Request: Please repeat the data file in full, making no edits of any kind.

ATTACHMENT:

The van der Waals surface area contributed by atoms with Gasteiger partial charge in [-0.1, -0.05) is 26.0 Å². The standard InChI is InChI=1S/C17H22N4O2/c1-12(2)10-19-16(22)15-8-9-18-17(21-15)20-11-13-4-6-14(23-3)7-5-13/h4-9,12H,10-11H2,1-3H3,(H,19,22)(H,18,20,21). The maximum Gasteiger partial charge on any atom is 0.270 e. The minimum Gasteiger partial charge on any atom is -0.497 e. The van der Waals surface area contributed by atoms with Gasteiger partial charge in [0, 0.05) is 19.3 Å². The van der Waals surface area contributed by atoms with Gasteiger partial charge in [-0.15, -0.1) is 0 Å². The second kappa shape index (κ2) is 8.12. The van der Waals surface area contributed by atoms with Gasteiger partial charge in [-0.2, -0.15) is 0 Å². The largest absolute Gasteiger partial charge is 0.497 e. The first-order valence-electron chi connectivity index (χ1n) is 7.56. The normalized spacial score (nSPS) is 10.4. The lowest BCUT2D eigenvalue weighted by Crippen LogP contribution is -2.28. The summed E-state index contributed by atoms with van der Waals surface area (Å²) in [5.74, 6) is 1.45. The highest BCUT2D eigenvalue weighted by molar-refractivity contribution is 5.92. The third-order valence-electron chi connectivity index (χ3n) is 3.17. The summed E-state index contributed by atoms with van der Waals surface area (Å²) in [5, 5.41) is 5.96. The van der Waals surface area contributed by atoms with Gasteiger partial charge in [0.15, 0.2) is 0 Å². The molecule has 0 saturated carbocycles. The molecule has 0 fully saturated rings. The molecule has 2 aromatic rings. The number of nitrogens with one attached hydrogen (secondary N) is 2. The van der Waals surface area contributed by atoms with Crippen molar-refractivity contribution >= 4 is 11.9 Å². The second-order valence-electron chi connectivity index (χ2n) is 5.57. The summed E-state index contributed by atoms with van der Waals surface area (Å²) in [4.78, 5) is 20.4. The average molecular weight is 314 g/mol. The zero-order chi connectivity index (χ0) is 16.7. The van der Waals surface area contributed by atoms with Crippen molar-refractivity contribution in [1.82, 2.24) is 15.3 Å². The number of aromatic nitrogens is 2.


The van der Waals surface area contributed by atoms with Gasteiger partial charge in [-0.1, -0.05) is 26.0 Å². The standard InChI is InChI=1S/C17H22N4O2/c1-12(2)10-19-16(22)15-8-9-18-17(21-15)20-11-13-4-6-14(23-3)7-5-13/h4-9,12H,10-11H2,1-3H3,(H,19,22)(H,18,20,21). The maximum Gasteiger partial charge on any atom is 0.270 e. The minimum Gasteiger partial charge on any atom is -0.497 e. The van der Waals surface area contributed by atoms with Gasteiger partial charge in [0, 0.05) is 19.3 Å². The van der Waals surface area contributed by atoms with Gasteiger partial charge in [-0.15, -0.1) is 0 Å². The second kappa shape index (κ2) is 8.12. The van der Waals surface area contributed by atoms with Gasteiger partial charge in [-0.2, -0.15) is 0 Å². The largest absolute Gasteiger partial charge is 0.497 e. The first-order valence-electron chi connectivity index (χ1n) is 7.56. The normalized spacial score (nSPS) is 10.4. The lowest BCUT2D eigenvalue weighted by Crippen LogP contribution is -2.28. The summed E-state index contributed by atoms with van der Waals surface area (Å²) in [5.74, 6) is 1.45. The highest BCUT2D eigenvalue weighted by molar-refractivity contribution is 5.92. The third-order valence-electron chi connectivity index (χ3n) is 3.17. The summed E-state index contributed by atoms with van der Waals surface area (Å²) in [5, 5.41) is 5.96. The van der Waals surface area contributed by atoms with Gasteiger partial charge in [0.15, 0.2) is 0 Å². The molecule has 0 saturated carbocycles. The molecule has 0 fully saturated rings. The molecule has 2 aromatic rings. The number of nitrogens with one attached hydrogen (secondary N) is 2. The van der Waals surface area contributed by atoms with Crippen molar-refractivity contribution >= 4 is 11.9 Å². The second-order valence-electron chi connectivity index (χ2n) is 5.57. The summed E-state index contributed by atoms with van der Waals surface area (Å²) in [4.78, 5) is 20.4. The average molecular weight is 314 g/mol. The zero-order chi connectivity index (χ0) is 16.7. The van der Waals surface area contributed by atoms with Crippen molar-refractivity contribution in [1.82, 2.24) is 15.3 Å². The number of aromatic nitrogens is 2.